Each year we invite some of the most-respected names in contemporary literature to speak, in addition to our accepted undergraduate speakers.

W.S. Merwin

In a career spanning five decades, W.S. Merwin, poet, translator, and environ- mental activist, has become one of the most widely read—and imitated—poets in America. The son of a Presbyterian minister, for whom he began writing hymns at the age of five, Merwin went to Europe as a young man and developed a love of languages that led to work as a literary translator. W.S. Merwin’s recent poetry is perhaps his most personal, arising from his deeply held beliefs. He is not only a profoundly anti–imperialist, pacifist, and environmentalist, but is also possessed by an intimate feeling for landscape and language and the ways in which land and language interflow. His latest poems are densely imagistic and full of an intimate awareness of the natural world. In 1999, W.S. Merwin was named Poetry Consultant to the Library of Congress for a jointly–held position along with poets Rita Dove and Louise Glück. He has been honored as laureate of the Struga Poetry Evenings Festival in Macedonia, receiving the international poetry award, the Golden Wreath Award. In the fall of 2004, Merwin received the 2004 Lannan Lifetime Achievement Award. Included in his numerous awards are the Pulitzer Prize (twice), the National Book Award, the Tanning Prize, the Bollingen Prize, and the Ruth Lilly Poetry Prize. In July 2010, William Merwin was appointed United States Poet Laureate by the Librarian of Congress. He lives, writes, and gardens in Hawaii, on the island of Maui. He has spent the last 30 years planting 19 acres with over 800 spe- cies of palm, creating a sustainable forest— the property has recently been turned into a conservancy, the Merwin Conservancy.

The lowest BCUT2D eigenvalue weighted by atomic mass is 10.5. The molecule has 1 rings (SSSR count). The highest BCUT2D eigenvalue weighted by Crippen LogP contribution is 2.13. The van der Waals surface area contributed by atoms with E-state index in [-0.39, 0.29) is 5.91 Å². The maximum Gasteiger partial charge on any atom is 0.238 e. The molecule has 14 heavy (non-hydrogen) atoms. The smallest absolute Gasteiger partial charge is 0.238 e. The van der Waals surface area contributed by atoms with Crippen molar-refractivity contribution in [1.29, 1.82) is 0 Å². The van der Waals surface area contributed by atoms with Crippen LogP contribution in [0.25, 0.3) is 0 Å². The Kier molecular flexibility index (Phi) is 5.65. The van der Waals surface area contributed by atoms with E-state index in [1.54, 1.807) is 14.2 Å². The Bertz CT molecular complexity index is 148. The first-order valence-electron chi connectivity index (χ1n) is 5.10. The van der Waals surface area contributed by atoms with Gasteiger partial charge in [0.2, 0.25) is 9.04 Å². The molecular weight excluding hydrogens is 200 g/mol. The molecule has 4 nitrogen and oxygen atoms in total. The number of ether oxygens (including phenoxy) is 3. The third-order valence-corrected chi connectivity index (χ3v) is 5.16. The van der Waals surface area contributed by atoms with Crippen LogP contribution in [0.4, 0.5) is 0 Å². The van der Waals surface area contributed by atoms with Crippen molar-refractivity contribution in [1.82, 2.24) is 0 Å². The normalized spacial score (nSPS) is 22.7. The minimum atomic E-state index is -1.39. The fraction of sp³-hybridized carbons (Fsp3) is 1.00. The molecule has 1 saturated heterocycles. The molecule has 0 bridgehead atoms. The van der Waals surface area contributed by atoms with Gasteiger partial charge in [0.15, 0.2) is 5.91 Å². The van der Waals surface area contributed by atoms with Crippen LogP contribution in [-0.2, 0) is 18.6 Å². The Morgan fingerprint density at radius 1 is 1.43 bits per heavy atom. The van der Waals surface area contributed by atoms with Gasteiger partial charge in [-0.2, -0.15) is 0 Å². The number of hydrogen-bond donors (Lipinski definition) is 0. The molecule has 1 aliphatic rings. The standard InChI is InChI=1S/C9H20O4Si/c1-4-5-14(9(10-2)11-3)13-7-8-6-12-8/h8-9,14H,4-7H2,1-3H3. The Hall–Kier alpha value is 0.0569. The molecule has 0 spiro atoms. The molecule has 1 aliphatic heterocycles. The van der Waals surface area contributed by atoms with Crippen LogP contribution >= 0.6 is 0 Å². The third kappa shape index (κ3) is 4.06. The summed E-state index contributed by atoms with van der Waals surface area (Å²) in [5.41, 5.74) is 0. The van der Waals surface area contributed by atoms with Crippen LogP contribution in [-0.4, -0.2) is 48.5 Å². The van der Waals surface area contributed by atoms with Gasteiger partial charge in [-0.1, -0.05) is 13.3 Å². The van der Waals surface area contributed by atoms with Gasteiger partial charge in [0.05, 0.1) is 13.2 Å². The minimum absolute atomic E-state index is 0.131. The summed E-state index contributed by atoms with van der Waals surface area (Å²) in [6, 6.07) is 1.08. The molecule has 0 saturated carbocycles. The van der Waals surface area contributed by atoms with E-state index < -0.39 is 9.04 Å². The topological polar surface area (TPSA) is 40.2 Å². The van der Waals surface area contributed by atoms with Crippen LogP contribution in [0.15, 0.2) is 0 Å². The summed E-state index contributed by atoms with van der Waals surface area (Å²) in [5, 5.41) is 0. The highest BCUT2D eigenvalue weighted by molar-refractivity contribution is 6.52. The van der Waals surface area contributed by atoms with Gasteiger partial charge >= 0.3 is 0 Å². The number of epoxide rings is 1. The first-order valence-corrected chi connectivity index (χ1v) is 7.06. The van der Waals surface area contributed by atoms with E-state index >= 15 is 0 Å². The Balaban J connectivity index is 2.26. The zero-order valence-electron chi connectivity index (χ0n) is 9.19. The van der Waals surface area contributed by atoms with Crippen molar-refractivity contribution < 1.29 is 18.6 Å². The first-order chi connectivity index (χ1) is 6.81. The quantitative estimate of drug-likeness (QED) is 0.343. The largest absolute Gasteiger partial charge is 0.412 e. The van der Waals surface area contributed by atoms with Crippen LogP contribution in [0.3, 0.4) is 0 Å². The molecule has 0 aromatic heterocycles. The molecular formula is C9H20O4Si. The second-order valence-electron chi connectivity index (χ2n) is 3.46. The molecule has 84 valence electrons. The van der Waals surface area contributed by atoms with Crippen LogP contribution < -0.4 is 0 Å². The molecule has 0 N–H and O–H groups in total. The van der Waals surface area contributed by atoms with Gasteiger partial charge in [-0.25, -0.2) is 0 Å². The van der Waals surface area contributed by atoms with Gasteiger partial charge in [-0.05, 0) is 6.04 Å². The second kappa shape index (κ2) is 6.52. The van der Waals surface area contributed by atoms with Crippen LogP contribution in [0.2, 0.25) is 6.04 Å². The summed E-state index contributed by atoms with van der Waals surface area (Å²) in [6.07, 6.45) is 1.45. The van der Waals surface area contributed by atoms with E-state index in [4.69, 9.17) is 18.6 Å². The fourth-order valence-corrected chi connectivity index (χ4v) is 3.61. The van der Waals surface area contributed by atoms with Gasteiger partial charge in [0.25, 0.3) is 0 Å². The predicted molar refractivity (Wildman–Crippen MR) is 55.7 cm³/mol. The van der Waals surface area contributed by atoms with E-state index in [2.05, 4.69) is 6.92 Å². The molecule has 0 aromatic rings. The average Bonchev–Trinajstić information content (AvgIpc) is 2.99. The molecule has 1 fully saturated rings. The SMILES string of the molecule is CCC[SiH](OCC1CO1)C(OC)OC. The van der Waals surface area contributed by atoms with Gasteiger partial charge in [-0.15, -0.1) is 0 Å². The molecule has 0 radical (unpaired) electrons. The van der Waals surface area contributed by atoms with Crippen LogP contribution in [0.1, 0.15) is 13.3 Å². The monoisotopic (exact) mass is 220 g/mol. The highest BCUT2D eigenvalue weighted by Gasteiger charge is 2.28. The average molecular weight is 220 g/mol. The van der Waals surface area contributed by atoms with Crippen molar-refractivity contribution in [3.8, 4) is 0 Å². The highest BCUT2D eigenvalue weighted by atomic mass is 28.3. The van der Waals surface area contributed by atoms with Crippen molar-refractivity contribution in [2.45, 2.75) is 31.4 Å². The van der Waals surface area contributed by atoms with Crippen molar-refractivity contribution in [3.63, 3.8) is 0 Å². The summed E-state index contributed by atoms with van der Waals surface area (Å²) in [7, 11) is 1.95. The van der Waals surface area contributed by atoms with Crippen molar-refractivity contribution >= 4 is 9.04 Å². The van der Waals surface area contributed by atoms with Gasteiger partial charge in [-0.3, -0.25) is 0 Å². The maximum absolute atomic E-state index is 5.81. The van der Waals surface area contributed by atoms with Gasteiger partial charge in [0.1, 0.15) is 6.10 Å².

Alexandra FullerAlexandra Fuller

Alexandra Fuller has written three books of non–fiction. Her debut book, Don’t Let’s Go to the Dogs Tonight: An African Childhood (Random House, 2001), was a New York Times Notable Book for 2002, the 2002 Booksense Best Non–fiction book, a finalist for the Guardian’s First Book Award and the winner of the 2002 Winifred Holtby Memorial Prize. Her 2004 Scribbling the Cat: Travels with an African Soldier (Pen- guin Press) won the Ulysses Prize for Art of Reportage. Her latest book is The Legend of Colton H. Bryant (May, 2008 by Penguin Press). Fuller was educated in Zimbabwe until she was eighteen, first at a small government boarding school near the family’s farm in the country’s eastern mountains and then at a private girls–only boarding school in Harare. Watching the celebratory atmosphere in the aftermath of independence gradually—and then precipitously—turn into the horror of Mugabe’s one–man attempt to take a country to the grave with him has also informed Fuller’s work. The early experience of being always close to death and to the reality of death has made Fuller’s work ring with a kind of urgent honesty, “I never felt immortal,” she explained in a 2002 interview, but “always a breath away from dying, and that gives [a person] supernatural clarity.” But that realization of life’s swiftness has also given Fuller’s words a startling, sometimes mordant, humor that is the key behind the success of her work.

Robert Hodgson Van Wagoner

Robert Hodgson Van Wagoner’s first novel, Dancing Naked, was awarded the Utah Center for the Book’s Utah Book Award and the Utah Arts Council’s Publication Prize. His short stories have appeared in literary periodicals, magazines, and anthologies, including “The Best of Writers at Work” and “In Our Lovely Deseret,” and have been selected for various awards, including Carolina Quarterly’s Charles B. Wood Award for Distinguished Writing; Shenandoah’s Jeanne Charpiot Goodheart Award for Fiction; Sunstone’s Brookie and D.K. Brown Memorial Fiction Award, and Weber Studies’ Dr. O. Marvin Lewis Award for Best Fiction, 1994–1997. Van Wagoner’s two forthcoming novels, both literary thrillers, are highly influenced by the traditions and landscapes unique to their settings: Cautionary Tales in Ogden, Utah, and Come the Stygian Night in the rural foothills of Washington’s North Cascades, on the banks of the mighty Skagit River. He and his family live in Washington State.
“The temperature had dropped since he’d arrived at the station in downtown Ogden. The chill, always deeper during the pre-dawn hours, exerted itself. The cold air felt good.”   Robert Hodgson Van Wagoner, CAUTIONARY TALES